Capital punishment happens to be one of the most debated topics. It entails punishment by execution levelled on an individual established to have committed a capital crime. The issue has pitted the public into two sides with some who are pro-execution of capital offenders while others perceive the punishment as too harsh and inhumane (Zimring, 2003). The latter believe that execution as a means of punishment is retrogressive and goes against natural justice. The punishment is futile in nature as it defeats the purpose of reforming criminals. It employs a rather uncouth way of executing justice where the eye for an eye mantra takes precedence. Capital punishment is defeatist in its mandate and it ought to be struck out of the law.
The death penalty should be disallowed to its ethical and religious controversy it generates. It violates the protection of life as enshrined in the constitution. It is also a barbaric law that does not fit in the contemporary society. It also disregards all religious conventions regarding the sanctity of life as it gives the state the right to play God in making vital decisions on who should live and who should not. The ethics further disallow the capital punishment as it does not achieve fairness (BBC, 2014). It is less harsh sentence to a life sentence as murder does not pay fully for his crimes through execution. In fact, statistics indicate, states in America that carry out capital punishment have high cases of murder rates. According to 2015 statistics, there was a 46% lower rate of murder crimes in states that do not recognize the capital punishment law. Radelet in his 2009 article Do Executions Lower Homicide Rates? The Views of Leading Criminologists admit that over 88.2% of criminologists do not believe that capital punishment is a suitable deterrent to criminals. There is strong data from countries that have abolished the capital punishment that the lack of the punishment has not led to the increases of murder. It has also been argued that capital punishment encourages a phenomenon dubbed attempted suicide by homicide (Lamperti, 2003). In such a scenario, a person commits a capital crime with the intent of getting a legal death through the court system. Lamperti in his paper, Does Capital Punishment Deter Murder? argues that many wardens have encountered individuals that kill in order to have a court death courtesy of the capital punishment laws. This example serves to show that capital punishment does not deter crime at all.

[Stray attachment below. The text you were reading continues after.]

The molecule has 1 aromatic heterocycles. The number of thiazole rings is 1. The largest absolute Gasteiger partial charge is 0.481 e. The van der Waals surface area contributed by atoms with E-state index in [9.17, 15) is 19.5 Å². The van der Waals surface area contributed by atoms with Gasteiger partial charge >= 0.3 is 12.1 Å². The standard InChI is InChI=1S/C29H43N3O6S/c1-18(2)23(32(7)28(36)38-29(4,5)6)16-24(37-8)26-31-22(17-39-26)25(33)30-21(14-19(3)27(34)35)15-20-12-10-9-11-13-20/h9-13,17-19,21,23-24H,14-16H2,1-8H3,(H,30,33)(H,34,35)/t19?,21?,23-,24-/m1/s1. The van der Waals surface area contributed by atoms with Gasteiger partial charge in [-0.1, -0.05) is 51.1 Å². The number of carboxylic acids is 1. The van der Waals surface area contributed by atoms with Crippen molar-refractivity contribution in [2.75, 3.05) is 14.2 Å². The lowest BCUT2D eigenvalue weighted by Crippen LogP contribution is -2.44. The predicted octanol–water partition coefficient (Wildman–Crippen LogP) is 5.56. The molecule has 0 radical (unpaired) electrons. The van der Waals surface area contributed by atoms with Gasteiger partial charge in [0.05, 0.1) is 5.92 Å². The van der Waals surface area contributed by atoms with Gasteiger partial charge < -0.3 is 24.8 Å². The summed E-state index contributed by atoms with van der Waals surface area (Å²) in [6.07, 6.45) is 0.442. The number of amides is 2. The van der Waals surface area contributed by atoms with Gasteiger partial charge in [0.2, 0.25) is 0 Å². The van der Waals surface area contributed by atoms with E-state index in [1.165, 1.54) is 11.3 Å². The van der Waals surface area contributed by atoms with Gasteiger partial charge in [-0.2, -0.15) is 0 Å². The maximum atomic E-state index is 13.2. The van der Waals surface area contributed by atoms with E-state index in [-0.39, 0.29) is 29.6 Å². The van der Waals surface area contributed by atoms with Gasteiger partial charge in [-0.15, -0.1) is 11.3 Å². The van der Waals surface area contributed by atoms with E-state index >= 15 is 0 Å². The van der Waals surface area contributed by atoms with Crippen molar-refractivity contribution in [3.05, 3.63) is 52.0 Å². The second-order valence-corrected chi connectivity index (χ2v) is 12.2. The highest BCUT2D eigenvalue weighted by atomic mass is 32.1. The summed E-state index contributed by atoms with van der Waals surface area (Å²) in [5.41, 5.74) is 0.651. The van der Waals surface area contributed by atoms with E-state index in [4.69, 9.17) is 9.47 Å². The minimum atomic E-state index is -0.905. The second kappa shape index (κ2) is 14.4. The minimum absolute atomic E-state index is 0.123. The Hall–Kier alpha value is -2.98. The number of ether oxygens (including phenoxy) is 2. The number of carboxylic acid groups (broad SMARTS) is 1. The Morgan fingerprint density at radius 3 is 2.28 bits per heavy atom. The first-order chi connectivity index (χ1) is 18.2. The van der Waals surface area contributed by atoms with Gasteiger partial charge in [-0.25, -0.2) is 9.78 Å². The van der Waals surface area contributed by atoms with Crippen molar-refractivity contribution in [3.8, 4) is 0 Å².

With past erroneous judgements, capital punishment does not provide room for correction of wrong judgements. It is prudent to note that not all cases are free from errors. The law also portends a situation where sooner rather than later the innocent may be condemned wrongly for capital offences due to flaws in the judicial system. All lawmakers and law practitioners are human and thus are prone to make mistakes (BBC, 2014). Coupling these probabilities, it is inevitable that wrongly accused individuals may be convicted of crimes. In other cases, mistakes can be made right through emergence of new evidence where an innocent party can receive a fair trial and proper compensation. With capital punishment the law does not have an avenue to make it right to the wrongly executed due to flawed judicial pronunciations. According to the Oregonians for Alternatives to the Death Penalty, since 1976 reinstatement of capital punishment, over 138 innocent individuals have been freed from death row. It is a risky affair for many states as execution of innocent individuals may dent public trust in the courts.
The death penalty system is expensive to maintain for many states. The capital punishment-related cases are strongly seen as costly as they incorporate numerous processes. The complexity in processis established due to the need to make accurate judgements to avoid wrongful executions. In America, it is estimated that death penalty cases cost the authorities approximately, $1.26 million while normal ones cost $740,000. It is also notable that the cost of maintaining a death row prisoner costs the taxpayers about $90,000 more annually as compared to a prisoner within the general populace(OADP, 2016).California as a state is projected to save $1 billion over a half decade if it were to do way with the capital punishment decree(OADP, 2016). Economically speaking, the law is not viable and it may end up hurting the economy rather than meeting its core mandate of reforming individuals and creating a just society.